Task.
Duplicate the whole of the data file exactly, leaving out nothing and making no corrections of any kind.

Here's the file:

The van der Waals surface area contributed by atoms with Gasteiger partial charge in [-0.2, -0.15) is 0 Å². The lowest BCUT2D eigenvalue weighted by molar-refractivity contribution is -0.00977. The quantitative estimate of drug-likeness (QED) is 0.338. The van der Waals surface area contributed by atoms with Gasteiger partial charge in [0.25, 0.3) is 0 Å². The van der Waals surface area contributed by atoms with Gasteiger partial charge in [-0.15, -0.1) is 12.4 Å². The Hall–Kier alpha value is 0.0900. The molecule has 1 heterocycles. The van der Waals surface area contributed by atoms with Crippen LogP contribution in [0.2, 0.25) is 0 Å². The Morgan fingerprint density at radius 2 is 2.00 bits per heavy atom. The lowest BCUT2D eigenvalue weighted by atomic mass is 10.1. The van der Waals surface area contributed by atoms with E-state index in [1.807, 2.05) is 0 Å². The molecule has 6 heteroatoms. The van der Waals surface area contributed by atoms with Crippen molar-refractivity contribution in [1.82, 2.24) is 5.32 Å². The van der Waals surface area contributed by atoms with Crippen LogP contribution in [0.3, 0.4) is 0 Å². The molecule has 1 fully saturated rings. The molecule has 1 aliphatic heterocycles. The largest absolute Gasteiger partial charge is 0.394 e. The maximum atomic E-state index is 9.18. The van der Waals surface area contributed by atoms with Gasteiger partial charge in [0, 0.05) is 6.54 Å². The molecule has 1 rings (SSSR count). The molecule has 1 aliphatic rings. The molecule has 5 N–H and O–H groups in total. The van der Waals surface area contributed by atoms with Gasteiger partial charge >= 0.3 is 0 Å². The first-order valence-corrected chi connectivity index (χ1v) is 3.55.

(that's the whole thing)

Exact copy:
The van der Waals surface area contributed by atoms with Gasteiger partial charge in [-0.2, -0.15) is 0 Å². The lowest BCUT2D eigenvalue weighted by molar-refractivity contribution is -0.00977. The quantitative estimate of drug-likeness (QED) is 0.338. The van der Waals surface area contributed by atoms with Gasteiger partial charge in [0.25, 0.3) is 0 Å². The van der Waals surface area contributed by atoms with Gasteiger partial charge in [-0.15, -0.1) is 12.4 Å². The Hall–Kier alpha value is 0.0900. The molecule has 1 heterocycles. The van der Waals surface area contributed by atoms with Crippen LogP contribution in [0.2, 0.25) is 0 Å². The Morgan fingerprint density at radius 2 is 2.00 bits per heavy atom. The lowest BCUT2D eigenvalue weighted by atomic mass is 10.1. The van der Waals surface area contributed by atoms with E-state index in [1.807, 2.05) is 0 Å². The molecule has 6 heteroatoms. The van der Waals surface area contributed by atoms with Crippen molar-refractivity contribution in [1.82, 2.24) is 5.32 Å². The van der Waals surface area contributed by atoms with Crippen LogP contribution in [0.3, 0.4) is 0 Å². The molecule has 1 fully saturated rings. The molecule has 1 aliphatic heterocycles. The largest absolute Gasteiger partial charge is 0.394 e. The maximum atomic E-state index is 9.18. The van der Waals surface area contributed by atoms with Gasteiger partial charge in [0, 0.05) is 6.54 Å². The molecule has 1 rings (SSSR count). The molecule has 1 aliphatic rings. The molecule has 5 N–H and O–H groups in total. The van der Waals surface area contributed by atoms with Gasteiger partial charge >= 0.3 is 0 Å². The first-order valence-corrected chi connectivity index (χ1v) is 3.55.